The question isn't whether university is worthwhile, the question is what is your vocation in life? What career or goals do you feel you will find personally fulfilling?
@Chemical Teddy sounds like your dissatisfaction is with a career in electrical engineering and not so much uni as you're making it out to be. Figure out what you are passionate about. If you're truly passionate about something then you'll work hard at it and be success and earn a good living. I know it's not an easy thing to figure out. But try to get a better ballpark idea of what topics and aspects you desire/need (such as do you prefer working w/ people/alone, chances to be creative , directly experiencing helping others etc.)
 

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Where did you study?
Sydney, AU.

What did you study?
Started out in Law, transferred to Global Business, transferred again to Business. Will finish at the end of this year. The university wants me to go on to study Physics, but I probably won't anytime soon.

What was the experience like and how did it effect you?
I could think of things I'd rather do than go to a 9am Accounting class, but it's not the worst. Some people struggle more with uni than others. I'm not a procrastinator, and have no issue with exams, so uni is more breezy for me than it is for someone who routinely stays up until 5am to get an assignment done, or who has anxiety over exams. Once I decided to just stick to a degree and stop swapping and changing, I was fine. Settled well, got good grades etc. But I don't involve myself at all in uni life - I go to class, and come home. I don't live in campus and never would.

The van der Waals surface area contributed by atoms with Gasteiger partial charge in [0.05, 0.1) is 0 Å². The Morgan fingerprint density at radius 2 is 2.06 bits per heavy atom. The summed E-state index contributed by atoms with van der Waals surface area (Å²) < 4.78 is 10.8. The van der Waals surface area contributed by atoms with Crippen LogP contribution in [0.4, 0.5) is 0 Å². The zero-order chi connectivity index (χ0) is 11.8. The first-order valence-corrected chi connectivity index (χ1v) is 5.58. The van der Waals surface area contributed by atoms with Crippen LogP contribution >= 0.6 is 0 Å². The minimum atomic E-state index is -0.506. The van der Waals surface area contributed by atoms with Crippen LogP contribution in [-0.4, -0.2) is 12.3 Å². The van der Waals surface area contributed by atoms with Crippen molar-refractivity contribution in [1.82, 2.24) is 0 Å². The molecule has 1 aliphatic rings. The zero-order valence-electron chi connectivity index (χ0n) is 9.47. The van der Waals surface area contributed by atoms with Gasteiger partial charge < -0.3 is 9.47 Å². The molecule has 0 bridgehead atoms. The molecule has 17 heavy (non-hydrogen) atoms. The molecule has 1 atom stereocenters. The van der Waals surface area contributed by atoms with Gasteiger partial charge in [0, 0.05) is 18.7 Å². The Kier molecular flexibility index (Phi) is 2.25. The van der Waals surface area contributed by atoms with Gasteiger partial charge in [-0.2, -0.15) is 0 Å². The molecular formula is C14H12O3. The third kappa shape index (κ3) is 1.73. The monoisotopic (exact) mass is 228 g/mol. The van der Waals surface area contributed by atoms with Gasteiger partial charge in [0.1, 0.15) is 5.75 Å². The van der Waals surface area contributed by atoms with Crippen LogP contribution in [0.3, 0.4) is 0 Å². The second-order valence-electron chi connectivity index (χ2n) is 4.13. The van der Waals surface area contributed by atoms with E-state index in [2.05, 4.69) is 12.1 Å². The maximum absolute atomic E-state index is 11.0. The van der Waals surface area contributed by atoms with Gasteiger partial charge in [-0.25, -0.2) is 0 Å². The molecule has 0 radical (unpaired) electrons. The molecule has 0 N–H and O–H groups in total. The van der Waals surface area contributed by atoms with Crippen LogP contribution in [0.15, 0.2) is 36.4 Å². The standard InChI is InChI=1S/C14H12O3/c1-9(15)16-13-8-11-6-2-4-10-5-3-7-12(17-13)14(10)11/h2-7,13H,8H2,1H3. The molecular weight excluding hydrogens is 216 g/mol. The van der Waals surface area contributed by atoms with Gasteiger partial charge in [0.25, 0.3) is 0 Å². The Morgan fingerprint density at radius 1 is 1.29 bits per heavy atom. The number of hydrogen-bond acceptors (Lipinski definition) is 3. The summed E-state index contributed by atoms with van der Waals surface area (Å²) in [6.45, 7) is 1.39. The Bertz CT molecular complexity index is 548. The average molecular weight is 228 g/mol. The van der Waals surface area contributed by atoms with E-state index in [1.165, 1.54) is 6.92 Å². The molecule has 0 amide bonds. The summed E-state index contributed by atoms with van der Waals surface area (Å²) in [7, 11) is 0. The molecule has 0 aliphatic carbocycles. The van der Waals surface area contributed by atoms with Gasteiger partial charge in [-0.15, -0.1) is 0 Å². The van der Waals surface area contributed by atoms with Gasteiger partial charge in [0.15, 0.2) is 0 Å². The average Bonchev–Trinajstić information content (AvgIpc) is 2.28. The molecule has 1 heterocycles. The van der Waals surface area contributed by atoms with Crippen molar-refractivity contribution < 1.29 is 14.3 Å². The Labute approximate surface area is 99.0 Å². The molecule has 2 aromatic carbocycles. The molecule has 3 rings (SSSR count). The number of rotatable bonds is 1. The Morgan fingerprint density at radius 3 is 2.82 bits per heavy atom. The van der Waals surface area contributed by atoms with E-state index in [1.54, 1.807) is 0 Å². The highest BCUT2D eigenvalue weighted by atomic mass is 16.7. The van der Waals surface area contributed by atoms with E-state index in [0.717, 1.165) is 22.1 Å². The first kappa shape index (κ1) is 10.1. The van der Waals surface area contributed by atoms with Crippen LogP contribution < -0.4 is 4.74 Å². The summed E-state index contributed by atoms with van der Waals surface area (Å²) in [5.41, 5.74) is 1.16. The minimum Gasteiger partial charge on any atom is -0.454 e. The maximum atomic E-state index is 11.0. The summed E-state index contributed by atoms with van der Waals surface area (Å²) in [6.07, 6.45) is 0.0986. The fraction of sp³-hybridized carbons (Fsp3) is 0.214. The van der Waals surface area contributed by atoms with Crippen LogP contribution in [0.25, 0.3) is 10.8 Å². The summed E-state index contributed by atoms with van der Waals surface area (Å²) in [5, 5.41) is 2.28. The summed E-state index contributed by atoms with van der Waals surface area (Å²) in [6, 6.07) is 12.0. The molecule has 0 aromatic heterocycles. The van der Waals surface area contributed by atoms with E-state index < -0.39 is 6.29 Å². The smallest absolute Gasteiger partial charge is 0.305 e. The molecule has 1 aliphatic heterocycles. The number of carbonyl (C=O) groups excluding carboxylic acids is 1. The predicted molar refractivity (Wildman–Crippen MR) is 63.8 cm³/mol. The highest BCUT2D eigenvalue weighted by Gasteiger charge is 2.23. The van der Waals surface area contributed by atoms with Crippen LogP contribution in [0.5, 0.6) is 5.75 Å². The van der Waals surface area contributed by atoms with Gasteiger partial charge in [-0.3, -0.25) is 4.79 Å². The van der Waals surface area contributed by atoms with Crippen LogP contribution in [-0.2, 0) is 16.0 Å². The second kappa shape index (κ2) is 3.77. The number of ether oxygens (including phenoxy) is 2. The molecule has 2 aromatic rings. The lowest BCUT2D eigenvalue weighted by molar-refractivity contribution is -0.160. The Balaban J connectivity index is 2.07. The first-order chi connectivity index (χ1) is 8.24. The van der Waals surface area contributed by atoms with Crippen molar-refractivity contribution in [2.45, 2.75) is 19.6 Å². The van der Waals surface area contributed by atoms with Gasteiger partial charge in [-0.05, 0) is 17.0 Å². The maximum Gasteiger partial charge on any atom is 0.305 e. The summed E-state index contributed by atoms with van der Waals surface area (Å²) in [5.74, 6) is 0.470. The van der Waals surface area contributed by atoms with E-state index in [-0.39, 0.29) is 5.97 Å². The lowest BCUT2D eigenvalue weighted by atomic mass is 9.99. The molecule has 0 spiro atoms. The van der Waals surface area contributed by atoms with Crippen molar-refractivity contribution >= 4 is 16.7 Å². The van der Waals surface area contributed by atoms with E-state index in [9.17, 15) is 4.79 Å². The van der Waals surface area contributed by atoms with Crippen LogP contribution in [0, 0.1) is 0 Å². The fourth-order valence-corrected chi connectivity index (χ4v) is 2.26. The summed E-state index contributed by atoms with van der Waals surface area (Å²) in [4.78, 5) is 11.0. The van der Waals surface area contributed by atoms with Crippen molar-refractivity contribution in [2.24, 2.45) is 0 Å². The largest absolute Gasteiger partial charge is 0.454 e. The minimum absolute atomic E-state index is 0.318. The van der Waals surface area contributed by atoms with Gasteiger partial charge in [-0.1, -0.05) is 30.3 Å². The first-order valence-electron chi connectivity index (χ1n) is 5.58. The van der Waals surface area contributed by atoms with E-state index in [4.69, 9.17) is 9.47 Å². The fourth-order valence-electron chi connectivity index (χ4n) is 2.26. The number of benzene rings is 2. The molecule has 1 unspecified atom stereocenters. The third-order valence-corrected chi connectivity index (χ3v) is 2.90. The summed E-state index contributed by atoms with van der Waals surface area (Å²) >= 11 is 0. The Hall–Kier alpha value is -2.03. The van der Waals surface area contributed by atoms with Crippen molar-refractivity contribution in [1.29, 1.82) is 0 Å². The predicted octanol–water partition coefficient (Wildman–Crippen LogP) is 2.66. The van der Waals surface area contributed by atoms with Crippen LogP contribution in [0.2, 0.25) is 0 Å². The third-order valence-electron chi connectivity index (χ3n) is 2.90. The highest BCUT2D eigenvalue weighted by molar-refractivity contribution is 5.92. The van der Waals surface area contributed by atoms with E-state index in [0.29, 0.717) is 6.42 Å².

Was it ultimately worth it?
I assume it will be. Most jobs require a degree in Australia.
 

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Bachelors degree in Montreal, Canada.

It teaches you how to learn, prioritize, organize, discipline, perseverance and how to separate the important few from the trivia many. I liked university life, hung out with smart, ambitious, connected people and was inspired by some professors.

If you are driven to do something, or feel gifted in some way, I'd say get on and do it without the degree, like Bill Gates and Steve Jobs.